Wednesday, December 12, 2012

A Bantu In My Bathroom - so far

(image from PanMacMillan)

I am currently reading Eusebius McKaiser's A Bantu In My Bathroom, and am absolutely enthralled. There are two specific parts of the book thus far (I am only halfway through) that have really dug into my head, which I thought I would spend a few words on. 

(If McKaiser or anyone involved in the publishing or creation of the book wants me to take down the parts I recite here, please let me know and I will happily do so.)

The first part of McKaiser's book deals with race, a naturally significant concept in South Africa. While the issue raises hackles in South Africa faster than a cat being prospectively thrown into a pool, there are some excellent points he makes; you have likely heard them before but there is one in particular that combats the constant criticisms of the constant dialogue of race we speak about as South Africans. And he offers a healthy perspective:

"We'd better get over our fear of the language of race, and talk. There is no reason why the language of race should logically lead to racism. I can recognise which of my friends are black, coloured or white without using that recognition as a reason to be racist. We should stop blaming racialism for our racism. It is a bit like blaming your sexism on the fact that you can see women and men look different. Racism's the enemy. The language of race, and seeing differences in each other, is not the enemy" - A Bantu In My Bathroom, page 79. 

I have lived in the UK and currently live in the US (in Chicago, nogal, a very racially divided city), where race, racism, racialism and so on are a non-topics. They don't get discussed a) because people don't like speaking about racism, particularly when they're on the good end of it, and b) because of the easy, yet mistaken, notion that speaking about racism doesn't fix it. It is unhealthy to not acknowledge race at all as it is, quite frankly, a very large part of who many of us are. Not acknowledging race, and therefore never speaking about it, is to deny many truths about many people. Forgoing any talk of race under any circumstances because of holistic belief that to achieve a non-racial society is to live under the illusion that races aren't different is nonsensical. "Fear of the language of race, and talk" limits our ability to grapple with the exact issues. 


On page 41, chapter three entitled "Cape Town's dirty coloured secrets", McKaiser begins with a story about how he was accosted by two beggars as he walked along Long Street whom he described thus: 

"They looked about twenty, or perhaps slightly older, but with the bodies of eight-year-olds, and certainly not taller. They were incredibly persistent as they begged for money, running in front of me blocking my path. They looked and behaved like feral animals. I felt a mixture of emotions: anger, annoyance, sadness." - A Bantu In My Bathroom, page 41.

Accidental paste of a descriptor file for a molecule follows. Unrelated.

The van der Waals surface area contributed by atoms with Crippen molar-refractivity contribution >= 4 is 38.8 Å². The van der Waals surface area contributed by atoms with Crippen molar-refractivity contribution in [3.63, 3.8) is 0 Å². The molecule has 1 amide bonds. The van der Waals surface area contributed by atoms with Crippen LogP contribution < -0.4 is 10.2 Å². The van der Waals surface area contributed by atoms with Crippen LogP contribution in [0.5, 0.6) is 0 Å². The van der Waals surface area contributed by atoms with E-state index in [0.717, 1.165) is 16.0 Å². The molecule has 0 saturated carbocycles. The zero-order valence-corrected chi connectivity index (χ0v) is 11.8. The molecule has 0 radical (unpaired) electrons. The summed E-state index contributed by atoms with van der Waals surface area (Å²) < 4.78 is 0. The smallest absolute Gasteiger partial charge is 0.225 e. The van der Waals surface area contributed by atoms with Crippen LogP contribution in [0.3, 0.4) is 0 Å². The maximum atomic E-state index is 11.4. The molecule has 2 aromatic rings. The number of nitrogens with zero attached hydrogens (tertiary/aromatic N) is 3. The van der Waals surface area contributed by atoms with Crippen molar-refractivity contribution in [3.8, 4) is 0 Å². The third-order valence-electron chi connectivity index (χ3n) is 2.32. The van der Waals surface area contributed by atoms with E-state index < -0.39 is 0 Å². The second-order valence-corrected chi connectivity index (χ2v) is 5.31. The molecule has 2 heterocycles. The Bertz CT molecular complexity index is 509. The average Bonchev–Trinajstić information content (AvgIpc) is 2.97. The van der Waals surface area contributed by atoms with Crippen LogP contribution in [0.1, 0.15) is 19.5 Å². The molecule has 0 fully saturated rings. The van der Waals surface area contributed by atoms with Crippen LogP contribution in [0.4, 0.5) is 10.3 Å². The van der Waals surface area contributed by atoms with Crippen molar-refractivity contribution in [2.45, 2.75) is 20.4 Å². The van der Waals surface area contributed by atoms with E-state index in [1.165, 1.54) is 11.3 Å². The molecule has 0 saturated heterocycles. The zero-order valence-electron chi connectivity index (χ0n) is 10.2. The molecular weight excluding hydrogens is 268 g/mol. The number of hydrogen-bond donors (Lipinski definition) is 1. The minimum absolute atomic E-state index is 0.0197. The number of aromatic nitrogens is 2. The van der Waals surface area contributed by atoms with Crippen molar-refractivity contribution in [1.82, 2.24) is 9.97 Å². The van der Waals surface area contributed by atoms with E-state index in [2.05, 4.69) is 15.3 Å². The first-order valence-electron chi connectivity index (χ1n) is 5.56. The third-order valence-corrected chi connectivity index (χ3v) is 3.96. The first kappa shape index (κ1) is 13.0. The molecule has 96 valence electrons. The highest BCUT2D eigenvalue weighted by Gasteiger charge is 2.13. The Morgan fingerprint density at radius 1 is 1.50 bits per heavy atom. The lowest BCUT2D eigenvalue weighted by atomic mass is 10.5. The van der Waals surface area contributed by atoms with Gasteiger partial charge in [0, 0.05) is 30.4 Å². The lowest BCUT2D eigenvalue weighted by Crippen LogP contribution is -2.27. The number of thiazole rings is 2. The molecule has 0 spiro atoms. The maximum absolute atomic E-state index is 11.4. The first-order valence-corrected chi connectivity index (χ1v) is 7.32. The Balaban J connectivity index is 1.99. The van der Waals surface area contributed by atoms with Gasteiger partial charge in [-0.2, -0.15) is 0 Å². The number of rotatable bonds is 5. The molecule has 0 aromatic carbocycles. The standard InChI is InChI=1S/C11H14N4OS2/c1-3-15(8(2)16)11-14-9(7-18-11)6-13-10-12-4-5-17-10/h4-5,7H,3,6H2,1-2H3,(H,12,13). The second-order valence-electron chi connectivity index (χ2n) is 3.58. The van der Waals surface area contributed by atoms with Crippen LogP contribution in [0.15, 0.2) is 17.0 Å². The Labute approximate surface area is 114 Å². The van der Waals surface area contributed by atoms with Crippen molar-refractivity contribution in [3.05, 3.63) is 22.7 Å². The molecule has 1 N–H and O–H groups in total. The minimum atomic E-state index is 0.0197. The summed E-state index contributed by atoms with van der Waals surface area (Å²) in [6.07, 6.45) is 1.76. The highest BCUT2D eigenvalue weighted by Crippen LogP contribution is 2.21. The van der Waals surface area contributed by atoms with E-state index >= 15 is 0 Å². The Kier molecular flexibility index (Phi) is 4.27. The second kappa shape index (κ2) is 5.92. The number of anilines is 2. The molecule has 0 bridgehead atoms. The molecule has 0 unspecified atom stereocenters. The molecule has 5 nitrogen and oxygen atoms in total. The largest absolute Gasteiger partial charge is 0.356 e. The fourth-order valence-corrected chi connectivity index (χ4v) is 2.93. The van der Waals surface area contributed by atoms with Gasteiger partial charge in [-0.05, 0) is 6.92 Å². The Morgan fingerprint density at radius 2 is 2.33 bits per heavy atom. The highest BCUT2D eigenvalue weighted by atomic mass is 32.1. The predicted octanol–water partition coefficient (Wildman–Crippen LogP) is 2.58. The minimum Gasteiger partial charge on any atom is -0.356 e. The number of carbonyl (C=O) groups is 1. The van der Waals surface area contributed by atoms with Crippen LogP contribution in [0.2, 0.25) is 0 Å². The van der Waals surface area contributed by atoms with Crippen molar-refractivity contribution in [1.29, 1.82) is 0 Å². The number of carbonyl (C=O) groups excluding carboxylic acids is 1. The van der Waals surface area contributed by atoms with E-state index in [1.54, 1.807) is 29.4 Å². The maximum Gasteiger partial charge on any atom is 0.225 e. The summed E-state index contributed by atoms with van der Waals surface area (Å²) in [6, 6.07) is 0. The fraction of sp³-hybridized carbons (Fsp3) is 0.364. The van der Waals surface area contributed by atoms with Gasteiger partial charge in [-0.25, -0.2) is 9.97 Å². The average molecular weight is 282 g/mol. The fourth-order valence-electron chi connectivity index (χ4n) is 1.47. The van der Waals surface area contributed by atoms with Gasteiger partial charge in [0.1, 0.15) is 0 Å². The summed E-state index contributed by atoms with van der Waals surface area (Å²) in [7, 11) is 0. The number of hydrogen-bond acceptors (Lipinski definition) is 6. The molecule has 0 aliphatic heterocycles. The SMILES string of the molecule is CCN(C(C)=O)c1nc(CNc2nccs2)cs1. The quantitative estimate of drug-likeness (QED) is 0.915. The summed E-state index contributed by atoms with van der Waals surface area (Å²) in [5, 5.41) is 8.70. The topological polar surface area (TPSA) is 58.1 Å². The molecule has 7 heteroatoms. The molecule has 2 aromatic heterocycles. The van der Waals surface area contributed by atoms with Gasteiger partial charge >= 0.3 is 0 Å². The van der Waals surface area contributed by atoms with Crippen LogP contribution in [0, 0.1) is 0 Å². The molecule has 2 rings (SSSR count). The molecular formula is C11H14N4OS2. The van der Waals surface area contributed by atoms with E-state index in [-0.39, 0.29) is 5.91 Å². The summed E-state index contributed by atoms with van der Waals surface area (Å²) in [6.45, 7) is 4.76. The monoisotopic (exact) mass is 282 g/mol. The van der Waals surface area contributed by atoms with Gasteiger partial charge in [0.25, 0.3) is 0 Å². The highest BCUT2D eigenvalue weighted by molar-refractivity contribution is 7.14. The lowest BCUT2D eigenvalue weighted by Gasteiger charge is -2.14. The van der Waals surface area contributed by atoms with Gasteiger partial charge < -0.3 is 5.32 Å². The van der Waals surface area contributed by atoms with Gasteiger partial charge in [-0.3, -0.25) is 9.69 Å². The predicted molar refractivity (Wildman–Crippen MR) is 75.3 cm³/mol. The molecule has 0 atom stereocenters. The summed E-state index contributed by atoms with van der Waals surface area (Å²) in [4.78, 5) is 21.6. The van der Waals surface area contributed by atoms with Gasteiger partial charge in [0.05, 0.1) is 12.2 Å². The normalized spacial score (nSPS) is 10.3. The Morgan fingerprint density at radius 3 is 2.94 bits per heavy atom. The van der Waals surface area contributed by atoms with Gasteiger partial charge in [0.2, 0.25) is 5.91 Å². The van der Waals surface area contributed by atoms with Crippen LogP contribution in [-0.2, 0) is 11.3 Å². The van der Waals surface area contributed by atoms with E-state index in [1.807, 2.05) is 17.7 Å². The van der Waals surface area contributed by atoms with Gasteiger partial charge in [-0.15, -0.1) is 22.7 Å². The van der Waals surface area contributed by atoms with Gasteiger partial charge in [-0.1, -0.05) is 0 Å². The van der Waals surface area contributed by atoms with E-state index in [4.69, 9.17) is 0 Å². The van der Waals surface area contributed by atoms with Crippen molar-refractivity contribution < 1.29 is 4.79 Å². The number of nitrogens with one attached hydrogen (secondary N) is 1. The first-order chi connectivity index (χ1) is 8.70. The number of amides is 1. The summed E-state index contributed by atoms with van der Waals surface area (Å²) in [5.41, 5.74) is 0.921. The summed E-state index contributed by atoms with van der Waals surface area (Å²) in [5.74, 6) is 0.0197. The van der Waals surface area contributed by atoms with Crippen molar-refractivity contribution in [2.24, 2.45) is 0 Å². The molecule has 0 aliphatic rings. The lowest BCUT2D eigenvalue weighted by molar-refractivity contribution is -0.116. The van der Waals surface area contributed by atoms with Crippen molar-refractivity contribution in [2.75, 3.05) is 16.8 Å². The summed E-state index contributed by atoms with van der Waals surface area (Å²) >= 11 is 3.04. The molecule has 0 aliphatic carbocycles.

McKaiser then goes on to explain how he told this story to a liberal white friend of his who took exception to his use of the word "feral" to describe the two aforementioned men - in the book McKaiser says he cut the argument short and later said "And my white liberal acquaintance can go to hell as far as I am concerned." 

Sadly, this story didn't strike me because of the recollection of who populates the streets of Cape Town. Although I only lived in the city for a year I am well acquainted with such experiences, which are replicated far too often (of course, in Johannesburg, where I spent most of my life). But when I read this story I too initially took exception to the word "feral" to describe people - a word, for me, that dehumanises humans. What McKaiser went on to explain really got my thought machine ticking:

"But for the guy who was disgusted by my description, coloureds are objects of academic study: for him, only unemotive language will do. He humanises the bergies (beggars) of Cape Town with language. I choose language that bears witness to the stripping away of their humanity" - A Bantu In My Bathroom, page 43. 

And this made a fundamental point for me. I grew up in the completely out-of-touch English South African liberal bubble and have spent the last eight or so years learning how much of South Africa (and the world) exists outside my scope: a hell of a lot. I am aware that the glass through which I view the rest of the country shows me a remarkably different picture to many other people - in this case, McKaiser, but an experience that is replicated plethorically. This was a reminder of just how often it occurs. 

I am enjoying the book immensely, and I, thus far, at least, recommend you put it in many Christmas stockings this festive season. 

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